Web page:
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The conference happened on 28th and 29th September 2017 in Brussels.

The programme was organised around two themes, namely:

  • Effective social protection in fragile contexts;
  • The needs of forcibly displaced populations and host communities, and the role of social protection. 

Across both themes, there were a strong focus on building synergies across the development and humanitarian divide, including lessons for governments, humanitarian and development actors, including donors.

The two themes were first discussed in three parallel sessions, each addressing key questions identified within the overarching theme. These parallel sessions will explore the guiding questions through presentations based on practitioners’ experiences and original research, and will be followed by discussion. The themes explored will then be examined further in plenary panel discussions, to draw out commonalities, lessons learned and conclusions. Over the course of the conference, an outcome document highlighting key lessons and learning emerging from the discussions was also elaborated and agreed upon, serving future advocacy goals.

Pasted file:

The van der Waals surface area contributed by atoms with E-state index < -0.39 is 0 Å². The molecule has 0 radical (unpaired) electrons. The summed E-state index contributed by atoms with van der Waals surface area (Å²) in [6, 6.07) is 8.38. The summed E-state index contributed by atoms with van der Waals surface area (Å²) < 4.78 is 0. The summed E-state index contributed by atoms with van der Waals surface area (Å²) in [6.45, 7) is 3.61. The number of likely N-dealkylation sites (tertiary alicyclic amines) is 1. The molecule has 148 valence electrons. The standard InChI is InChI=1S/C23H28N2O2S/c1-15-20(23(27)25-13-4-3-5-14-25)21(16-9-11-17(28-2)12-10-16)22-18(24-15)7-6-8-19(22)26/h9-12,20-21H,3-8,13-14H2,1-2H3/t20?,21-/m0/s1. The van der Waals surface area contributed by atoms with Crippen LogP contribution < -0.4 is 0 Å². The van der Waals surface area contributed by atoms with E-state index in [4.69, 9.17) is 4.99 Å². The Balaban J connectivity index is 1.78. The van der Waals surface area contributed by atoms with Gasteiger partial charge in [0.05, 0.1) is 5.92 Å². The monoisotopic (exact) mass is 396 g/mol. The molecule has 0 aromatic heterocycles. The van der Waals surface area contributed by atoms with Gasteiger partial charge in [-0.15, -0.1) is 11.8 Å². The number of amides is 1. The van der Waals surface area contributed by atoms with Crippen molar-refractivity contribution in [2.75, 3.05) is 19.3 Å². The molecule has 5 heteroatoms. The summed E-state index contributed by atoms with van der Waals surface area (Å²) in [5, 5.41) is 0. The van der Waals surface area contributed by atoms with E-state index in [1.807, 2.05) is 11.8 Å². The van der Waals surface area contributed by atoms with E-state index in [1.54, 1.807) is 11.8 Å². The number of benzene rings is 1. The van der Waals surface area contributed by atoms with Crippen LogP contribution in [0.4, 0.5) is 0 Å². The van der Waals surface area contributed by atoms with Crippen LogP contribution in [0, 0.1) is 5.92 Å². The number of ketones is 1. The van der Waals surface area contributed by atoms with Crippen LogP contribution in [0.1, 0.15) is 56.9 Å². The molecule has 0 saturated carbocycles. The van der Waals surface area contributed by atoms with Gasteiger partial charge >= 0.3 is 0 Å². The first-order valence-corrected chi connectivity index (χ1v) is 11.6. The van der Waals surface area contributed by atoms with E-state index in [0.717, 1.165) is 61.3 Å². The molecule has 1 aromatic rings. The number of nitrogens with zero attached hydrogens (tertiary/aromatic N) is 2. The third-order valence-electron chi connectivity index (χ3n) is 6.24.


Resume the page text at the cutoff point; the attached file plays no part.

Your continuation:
A high-level panel comprising officials of national governments and international institutions kicked off the conference, setting the tone for the subsequent discussion. Towards the end of the conference, a high-calibre key note speaker reflected on the role of evidence to better inform effective policy making during humanitarian calamities. Finally, the Speed Networking sessions which are intended to be lively and interactive forums where conference participants from any organisation can present and share their experiences, or projects at any stage of the project cycle.

The format of the conference was expected to bring together lessons from high quality research with concrete policy responses while adding the operational dimension and challenges to the debate. This approach is consistent with the emphasis of the conference in reflecting how evidence-based and learning from experience can be used to develop social protection solutions in contexts of crisis, be it caused by a sudden disaster or by protracted contexts of extreme fragility. And it does so in a way that combines alternative ways to deliver knowledge sharing to a heterogeneous audience.